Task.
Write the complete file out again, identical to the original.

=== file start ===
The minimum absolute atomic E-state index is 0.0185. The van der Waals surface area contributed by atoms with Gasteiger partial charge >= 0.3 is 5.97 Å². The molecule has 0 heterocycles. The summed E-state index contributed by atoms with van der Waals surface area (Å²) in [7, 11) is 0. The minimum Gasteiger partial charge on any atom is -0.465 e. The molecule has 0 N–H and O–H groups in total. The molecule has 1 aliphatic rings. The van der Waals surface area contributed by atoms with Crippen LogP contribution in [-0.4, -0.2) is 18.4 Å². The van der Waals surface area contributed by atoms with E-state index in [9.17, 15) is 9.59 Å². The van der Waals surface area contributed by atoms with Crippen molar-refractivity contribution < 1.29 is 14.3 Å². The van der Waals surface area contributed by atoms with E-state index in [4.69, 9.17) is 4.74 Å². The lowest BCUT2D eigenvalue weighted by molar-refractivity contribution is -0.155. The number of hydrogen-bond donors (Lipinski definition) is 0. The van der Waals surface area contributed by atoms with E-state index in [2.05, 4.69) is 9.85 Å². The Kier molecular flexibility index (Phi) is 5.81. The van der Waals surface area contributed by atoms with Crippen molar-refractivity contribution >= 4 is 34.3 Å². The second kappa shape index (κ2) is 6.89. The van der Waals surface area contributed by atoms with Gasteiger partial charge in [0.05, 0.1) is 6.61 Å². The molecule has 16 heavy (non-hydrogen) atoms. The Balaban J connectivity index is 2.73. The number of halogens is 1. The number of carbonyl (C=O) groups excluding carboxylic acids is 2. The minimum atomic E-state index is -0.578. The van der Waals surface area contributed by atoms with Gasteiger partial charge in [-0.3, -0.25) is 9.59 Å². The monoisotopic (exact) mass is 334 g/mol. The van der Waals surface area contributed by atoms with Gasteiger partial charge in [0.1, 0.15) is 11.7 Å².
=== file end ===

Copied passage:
The minimum absolute atomic E-state index is 0.0185. The van der Waals surface area contributed by atoms with Gasteiger partial charge >= 0.3 is 5.97 Å². The molecule has 0 heterocycles. The summed E-state index contributed by atoms with van der Waals surface area (Å²) in [7, 11) is 0. The minimum Gasteiger partial charge on any atom is -0.465 e. The molecule has 0 N–H and O–H groups in total. The molecule has 1 aliphatic rings. The van der Waals surface area contributed by atoms with Crippen LogP contribution in [-0.4, -0.2) is 18.4 Å². The van der Waals surface area contributed by atoms with E-state index in [9.17, 15) is 9.59 Å². The van der Waals surface area contributed by atoms with Crippen molar-refractivity contribution < 1.29 is 14.3 Å². The van der Waals surface area contributed by atoms with E-state index in [4.69, 9.17) is 4.74 Å². The lowest BCUT2D eigenvalue weighted by molar-refractivity contribution is -0.155. The number of hydrogen-bond donors (Lipinski definition) is 0. The van der Waals surface area contributed by atoms with E-state index in [2.05, 4.69) is 9.85 Å². The Kier molecular flexibility index (Phi) is 5.81. The van der Waals surface area contributed by atoms with Crippen molar-refractivity contribution >= 4 is 34.3 Å². The second kappa shape index (κ2) is 6.89. The van der Waals surface area contributed by atoms with Gasteiger partial charge in [0.05, 0.1) is 6.61 Å². The molecule has 16 heavy (non-hydrogen) atoms. The Balaban J connectivity index is 2.73. The number of halogens is 1. The number of carbonyl (C=O) groups excluding carboxylic acids is 2. The minimum atomic E-state index is -0.578. The van der Waals surface area contributed by atoms with Gasteiger partial charge in [-0.3, -0.25) is 9.59 Å². The monoisotopic (exact) mass is 334 g/mol. The van der Waals surface area contributed by atoms with Gasteiger partial charge in [0.1, 0.15) is 11.7 Å².